The two stars in conversation promise a hilarious, interactive morning of tall tales and quirky questions, they will share their comic chemistry and love of stories with a theatre full of young fans and avid readers of David’s incredibly popular books.  Every ticket-holder will also receive a copy of Grandpa’s Great Escape and can have it signed by author David Walliams himself!

The lucky audience will be treated to a marvellous morning giving a peek into the world of one of the biggest selling children’s authors who has captured the imaginations of a whole new generation and is getting more and more children reading. His books, including Awful Auntie, Gangsta Granny and The Boy in the Dress, which are all published by HarperCollins Children’s Books, have been translated into over 46 languages and sold millions of copies worldwide.

Often referred to as the new ‘Roald Dahl’, David Walliams is the perfect partner to help highlight the work of the Peter Pan Moat Brae Trust, of which Joanna Lumley is Patron.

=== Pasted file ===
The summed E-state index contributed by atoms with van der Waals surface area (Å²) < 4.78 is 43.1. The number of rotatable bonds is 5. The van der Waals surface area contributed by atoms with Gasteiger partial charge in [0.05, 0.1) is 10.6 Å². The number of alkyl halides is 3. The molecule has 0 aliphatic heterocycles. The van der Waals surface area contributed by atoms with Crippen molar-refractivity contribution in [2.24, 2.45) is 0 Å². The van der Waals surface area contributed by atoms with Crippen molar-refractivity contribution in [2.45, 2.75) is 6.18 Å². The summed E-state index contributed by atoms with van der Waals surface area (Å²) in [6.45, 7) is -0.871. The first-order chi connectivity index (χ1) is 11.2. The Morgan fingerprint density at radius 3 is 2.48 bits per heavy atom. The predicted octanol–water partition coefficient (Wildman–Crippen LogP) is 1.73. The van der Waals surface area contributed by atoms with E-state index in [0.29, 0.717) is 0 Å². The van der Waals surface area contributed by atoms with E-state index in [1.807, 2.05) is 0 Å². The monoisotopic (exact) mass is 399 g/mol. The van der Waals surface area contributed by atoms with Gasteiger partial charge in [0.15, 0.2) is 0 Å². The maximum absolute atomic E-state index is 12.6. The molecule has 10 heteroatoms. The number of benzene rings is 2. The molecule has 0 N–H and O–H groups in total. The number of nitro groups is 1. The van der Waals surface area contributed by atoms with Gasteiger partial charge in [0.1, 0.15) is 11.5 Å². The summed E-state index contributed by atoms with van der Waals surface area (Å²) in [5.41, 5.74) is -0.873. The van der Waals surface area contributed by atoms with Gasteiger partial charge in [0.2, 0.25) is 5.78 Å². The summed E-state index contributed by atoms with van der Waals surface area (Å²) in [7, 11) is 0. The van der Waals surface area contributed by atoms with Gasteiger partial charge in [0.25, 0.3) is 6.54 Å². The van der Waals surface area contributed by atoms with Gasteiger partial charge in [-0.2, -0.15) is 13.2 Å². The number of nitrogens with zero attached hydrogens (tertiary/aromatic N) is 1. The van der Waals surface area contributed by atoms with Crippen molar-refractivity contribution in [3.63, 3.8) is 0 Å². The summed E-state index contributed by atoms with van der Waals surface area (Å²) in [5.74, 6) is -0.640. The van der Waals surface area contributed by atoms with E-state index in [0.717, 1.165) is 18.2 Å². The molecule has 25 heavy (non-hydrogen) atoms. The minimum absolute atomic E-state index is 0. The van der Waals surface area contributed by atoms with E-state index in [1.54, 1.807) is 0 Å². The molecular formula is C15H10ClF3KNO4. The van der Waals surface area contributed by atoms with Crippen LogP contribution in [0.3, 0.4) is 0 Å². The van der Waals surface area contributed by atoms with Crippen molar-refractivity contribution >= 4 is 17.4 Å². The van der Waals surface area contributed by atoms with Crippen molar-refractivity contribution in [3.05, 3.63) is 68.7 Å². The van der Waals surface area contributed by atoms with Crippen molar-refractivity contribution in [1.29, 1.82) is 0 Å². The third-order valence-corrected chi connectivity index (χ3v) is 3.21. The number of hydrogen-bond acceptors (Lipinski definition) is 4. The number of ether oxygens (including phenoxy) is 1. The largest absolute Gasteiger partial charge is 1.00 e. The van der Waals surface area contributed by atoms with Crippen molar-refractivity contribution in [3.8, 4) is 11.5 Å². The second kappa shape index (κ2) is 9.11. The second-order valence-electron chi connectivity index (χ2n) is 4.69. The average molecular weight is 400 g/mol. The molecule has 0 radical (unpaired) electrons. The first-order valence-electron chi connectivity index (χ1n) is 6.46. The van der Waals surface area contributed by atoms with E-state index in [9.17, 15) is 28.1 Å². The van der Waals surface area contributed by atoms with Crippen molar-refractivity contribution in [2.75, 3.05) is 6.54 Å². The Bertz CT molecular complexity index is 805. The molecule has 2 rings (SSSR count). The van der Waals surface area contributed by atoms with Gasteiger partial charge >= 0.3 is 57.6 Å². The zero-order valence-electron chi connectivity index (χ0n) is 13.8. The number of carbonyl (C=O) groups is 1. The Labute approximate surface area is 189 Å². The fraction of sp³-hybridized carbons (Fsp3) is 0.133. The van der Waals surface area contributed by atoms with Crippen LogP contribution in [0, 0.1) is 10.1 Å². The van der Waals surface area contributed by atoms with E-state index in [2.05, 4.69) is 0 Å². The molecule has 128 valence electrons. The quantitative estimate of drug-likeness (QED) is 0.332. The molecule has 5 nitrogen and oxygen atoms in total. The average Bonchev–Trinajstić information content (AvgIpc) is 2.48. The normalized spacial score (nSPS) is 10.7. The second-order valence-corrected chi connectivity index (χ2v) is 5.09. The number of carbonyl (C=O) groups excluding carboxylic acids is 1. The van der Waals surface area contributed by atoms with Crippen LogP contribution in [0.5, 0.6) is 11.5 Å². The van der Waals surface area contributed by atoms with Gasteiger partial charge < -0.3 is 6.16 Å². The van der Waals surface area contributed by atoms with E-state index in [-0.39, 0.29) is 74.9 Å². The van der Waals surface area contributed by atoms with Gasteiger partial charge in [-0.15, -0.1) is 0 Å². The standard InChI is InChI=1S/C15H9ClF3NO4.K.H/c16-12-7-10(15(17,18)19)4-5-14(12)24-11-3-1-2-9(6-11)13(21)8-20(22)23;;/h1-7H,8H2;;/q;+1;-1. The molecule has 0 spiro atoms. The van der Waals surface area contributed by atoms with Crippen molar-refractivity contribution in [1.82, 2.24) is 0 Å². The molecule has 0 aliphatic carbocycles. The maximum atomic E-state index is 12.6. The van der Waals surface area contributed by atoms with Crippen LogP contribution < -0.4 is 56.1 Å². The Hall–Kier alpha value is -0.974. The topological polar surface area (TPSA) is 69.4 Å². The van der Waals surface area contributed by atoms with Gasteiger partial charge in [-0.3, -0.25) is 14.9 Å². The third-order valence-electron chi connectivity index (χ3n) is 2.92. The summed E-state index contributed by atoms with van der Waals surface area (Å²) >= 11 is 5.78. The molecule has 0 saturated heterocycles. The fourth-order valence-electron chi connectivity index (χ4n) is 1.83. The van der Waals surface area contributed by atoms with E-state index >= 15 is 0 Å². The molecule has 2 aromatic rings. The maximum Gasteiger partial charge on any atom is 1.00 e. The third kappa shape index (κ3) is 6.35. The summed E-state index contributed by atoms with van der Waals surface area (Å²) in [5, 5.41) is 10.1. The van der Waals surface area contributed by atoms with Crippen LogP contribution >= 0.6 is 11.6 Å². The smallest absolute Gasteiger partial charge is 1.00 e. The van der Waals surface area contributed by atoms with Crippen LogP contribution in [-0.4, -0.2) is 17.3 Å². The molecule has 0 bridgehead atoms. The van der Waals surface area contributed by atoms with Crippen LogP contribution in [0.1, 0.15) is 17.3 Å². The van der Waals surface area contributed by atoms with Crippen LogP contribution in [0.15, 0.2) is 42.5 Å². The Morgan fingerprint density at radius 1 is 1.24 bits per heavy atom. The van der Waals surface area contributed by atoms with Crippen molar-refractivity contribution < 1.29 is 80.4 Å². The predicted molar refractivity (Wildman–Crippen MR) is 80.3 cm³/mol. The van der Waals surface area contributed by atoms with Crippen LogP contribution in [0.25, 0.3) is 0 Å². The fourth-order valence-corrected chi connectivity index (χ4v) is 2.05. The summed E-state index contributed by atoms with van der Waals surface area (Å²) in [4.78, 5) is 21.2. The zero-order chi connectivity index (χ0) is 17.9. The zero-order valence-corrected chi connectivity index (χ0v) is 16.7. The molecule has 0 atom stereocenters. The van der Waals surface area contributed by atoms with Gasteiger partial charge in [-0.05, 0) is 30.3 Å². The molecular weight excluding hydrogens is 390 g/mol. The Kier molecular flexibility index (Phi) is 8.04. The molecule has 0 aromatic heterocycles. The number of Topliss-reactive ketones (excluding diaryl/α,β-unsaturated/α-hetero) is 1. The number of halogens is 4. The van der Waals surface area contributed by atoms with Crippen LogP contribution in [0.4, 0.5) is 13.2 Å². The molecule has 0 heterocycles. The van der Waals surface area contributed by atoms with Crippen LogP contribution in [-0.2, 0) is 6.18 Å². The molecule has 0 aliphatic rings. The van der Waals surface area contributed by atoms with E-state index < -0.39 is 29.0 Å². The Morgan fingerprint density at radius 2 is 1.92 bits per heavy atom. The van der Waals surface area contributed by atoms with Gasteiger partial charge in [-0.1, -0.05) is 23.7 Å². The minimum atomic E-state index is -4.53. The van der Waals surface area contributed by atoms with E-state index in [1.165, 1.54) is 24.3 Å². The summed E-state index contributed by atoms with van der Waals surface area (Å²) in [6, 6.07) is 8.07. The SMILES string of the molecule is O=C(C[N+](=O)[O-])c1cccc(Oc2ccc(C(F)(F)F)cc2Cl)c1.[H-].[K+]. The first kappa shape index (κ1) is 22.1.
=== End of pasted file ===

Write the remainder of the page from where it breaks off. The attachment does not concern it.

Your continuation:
The event at Cadogan Hall is suitable for all children and adults aged 4 and over. Tickets priced £25 (including a copy of Grandpa’s Great Escape by David Walliams) are on sale from Cadogan Hall Box Office: 020 7730 4500

World Book Day 3 March 2016

Tuesday, February 23rd, 2016

Find out more about all the events going on and don’t miss the £1 books that your child can get free with a World Book Day voucher. Click here to visit the World Book Day Site.

 

Mid February eNewsletter